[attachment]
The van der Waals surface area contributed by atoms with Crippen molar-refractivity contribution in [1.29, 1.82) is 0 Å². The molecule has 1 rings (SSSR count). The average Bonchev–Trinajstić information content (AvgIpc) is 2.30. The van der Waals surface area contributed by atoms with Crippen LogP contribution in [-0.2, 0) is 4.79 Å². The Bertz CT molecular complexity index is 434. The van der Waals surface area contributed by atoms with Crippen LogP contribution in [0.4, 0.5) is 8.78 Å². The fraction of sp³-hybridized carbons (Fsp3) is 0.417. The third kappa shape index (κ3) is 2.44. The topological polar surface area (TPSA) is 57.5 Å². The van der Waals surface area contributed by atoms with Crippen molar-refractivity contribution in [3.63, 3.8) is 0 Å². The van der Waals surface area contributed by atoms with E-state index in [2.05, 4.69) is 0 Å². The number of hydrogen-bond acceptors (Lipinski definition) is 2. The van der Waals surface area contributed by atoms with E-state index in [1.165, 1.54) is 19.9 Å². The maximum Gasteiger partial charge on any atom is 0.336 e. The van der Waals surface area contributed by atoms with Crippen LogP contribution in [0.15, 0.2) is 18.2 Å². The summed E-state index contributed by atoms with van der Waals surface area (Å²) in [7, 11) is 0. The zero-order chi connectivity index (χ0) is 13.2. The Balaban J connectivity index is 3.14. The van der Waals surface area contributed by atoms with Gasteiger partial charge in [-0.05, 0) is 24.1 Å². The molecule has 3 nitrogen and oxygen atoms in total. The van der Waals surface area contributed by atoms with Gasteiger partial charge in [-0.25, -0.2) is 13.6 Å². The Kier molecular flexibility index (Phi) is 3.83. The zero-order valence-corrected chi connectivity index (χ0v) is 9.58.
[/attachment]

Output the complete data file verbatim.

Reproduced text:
The van der Waals surface area contributed by atoms with Crippen molar-refractivity contribution in [1.29, 1.82) is 0 Å². The molecule has 1 rings (SSSR count). The average Bonchev–Trinajstić information content (AvgIpc) is 2.30. The van der Waals surface area contributed by atoms with Crippen LogP contribution in [-0.2, 0) is 4.79 Å². The Bertz CT molecular complexity index is 434. The van der Waals surface area contributed by atoms with Crippen LogP contribution in [0.4, 0.5) is 8.78 Å². The fraction of sp³-hybridized carbons (Fsp3) is 0.417. The third kappa shape index (κ3) is 2.44. The topological polar surface area (TPSA) is 57.5 Å². The van der Waals surface area contributed by atoms with Crippen molar-refractivity contribution in [3.63, 3.8) is 0 Å². The van der Waals surface area contributed by atoms with E-state index in [2.05, 4.69) is 0 Å². The number of hydrogen-bond acceptors (Lipinski definition) is 2. The van der Waals surface area contributed by atoms with E-state index in [1.165, 1.54) is 19.9 Å². The maximum Gasteiger partial charge on any atom is 0.336 e. The van der Waals surface area contributed by atoms with Crippen LogP contribution in [0.15, 0.2) is 18.2 Å². The summed E-state index contributed by atoms with van der Waals surface area (Å²) in [7, 11) is 0. The zero-order chi connectivity index (χ0) is 13.2. The Balaban J connectivity index is 3.14. The van der Waals surface area contributed by atoms with Gasteiger partial charge in [-0.05, 0) is 24.1 Å². The molecule has 3 nitrogen and oxygen atoms in total. The van der Waals surface area contributed by atoms with Gasteiger partial charge in [-0.25, -0.2) is 13.6 Å². The Kier molecular flexibility index (Phi) is 3.83. The zero-order valence-corrected chi connectivity index (χ0v) is 9.58.